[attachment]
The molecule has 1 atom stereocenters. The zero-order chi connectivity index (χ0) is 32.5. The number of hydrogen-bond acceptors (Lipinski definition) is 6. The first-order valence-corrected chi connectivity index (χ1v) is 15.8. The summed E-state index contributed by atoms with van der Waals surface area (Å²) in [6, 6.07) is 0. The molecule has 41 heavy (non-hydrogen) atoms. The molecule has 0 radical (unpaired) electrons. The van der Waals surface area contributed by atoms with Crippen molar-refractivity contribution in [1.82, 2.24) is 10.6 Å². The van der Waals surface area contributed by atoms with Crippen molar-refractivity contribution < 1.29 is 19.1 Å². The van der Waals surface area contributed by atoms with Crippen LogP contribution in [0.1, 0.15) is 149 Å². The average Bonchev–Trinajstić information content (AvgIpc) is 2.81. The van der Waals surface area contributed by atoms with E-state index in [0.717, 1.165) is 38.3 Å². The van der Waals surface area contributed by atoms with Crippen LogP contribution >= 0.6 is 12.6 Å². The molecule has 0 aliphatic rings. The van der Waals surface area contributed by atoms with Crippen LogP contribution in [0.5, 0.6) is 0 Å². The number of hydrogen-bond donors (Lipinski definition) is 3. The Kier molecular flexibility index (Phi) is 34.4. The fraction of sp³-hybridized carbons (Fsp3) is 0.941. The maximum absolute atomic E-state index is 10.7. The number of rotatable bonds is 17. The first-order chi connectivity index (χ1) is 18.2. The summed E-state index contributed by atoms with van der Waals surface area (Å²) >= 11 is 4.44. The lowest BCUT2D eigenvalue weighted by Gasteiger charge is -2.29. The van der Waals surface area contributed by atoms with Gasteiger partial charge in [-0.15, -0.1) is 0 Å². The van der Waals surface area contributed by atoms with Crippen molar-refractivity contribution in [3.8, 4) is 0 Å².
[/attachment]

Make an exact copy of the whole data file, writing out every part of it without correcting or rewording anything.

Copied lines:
The molecule has 1 atom stereocenters. The zero-order chi connectivity index (χ0) is 32.5. The number of hydrogen-bond acceptors (Lipinski definition) is 6. The first-order valence-corrected chi connectivity index (χ1v) is 15.8. The summed E-state index contributed by atoms with van der Waals surface area (Å²) in [6, 6.07) is 0. The molecule has 41 heavy (non-hydrogen) atoms. The molecule has 0 radical (unpaired) electrons. The van der Waals surface area contributed by atoms with Crippen molar-refractivity contribution in [1.82, 2.24) is 10.6 Å². The van der Waals surface area contributed by atoms with Crippen molar-refractivity contribution < 1.29 is 19.1 Å². The van der Waals surface area contributed by atoms with Crippen LogP contribution in [0.1, 0.15) is 149 Å². The average Bonchev–Trinajstić information content (AvgIpc) is 2.81. The van der Waals surface area contributed by atoms with E-state index in [0.717, 1.165) is 38.3 Å². The van der Waals surface area contributed by atoms with Crippen LogP contribution >= 0.6 is 12.6 Å². The molecule has 0 aliphatic rings. The van der Waals surface area contributed by atoms with Crippen LogP contribution in [0.5, 0.6) is 0 Å². The number of hydrogen-bond donors (Lipinski definition) is 3. The Kier molecular flexibility index (Phi) is 34.4. The fraction of sp³-hybridized carbons (Fsp3) is 0.941. The maximum absolute atomic E-state index is 10.7. The number of rotatable bonds is 17. The first-order chi connectivity index (χ1) is 18.2. The summed E-state index contributed by atoms with van der Waals surface area (Å²) >= 11 is 4.44. The lowest BCUT2D eigenvalue weighted by Gasteiger charge is -2.29. The van der Waals surface area contributed by atoms with Gasteiger partial charge in [-0.15, -0.1) is 0 Å². The van der Waals surface area contributed by atoms with Crippen molar-refractivity contribution in [3.8, 4) is 0 Å².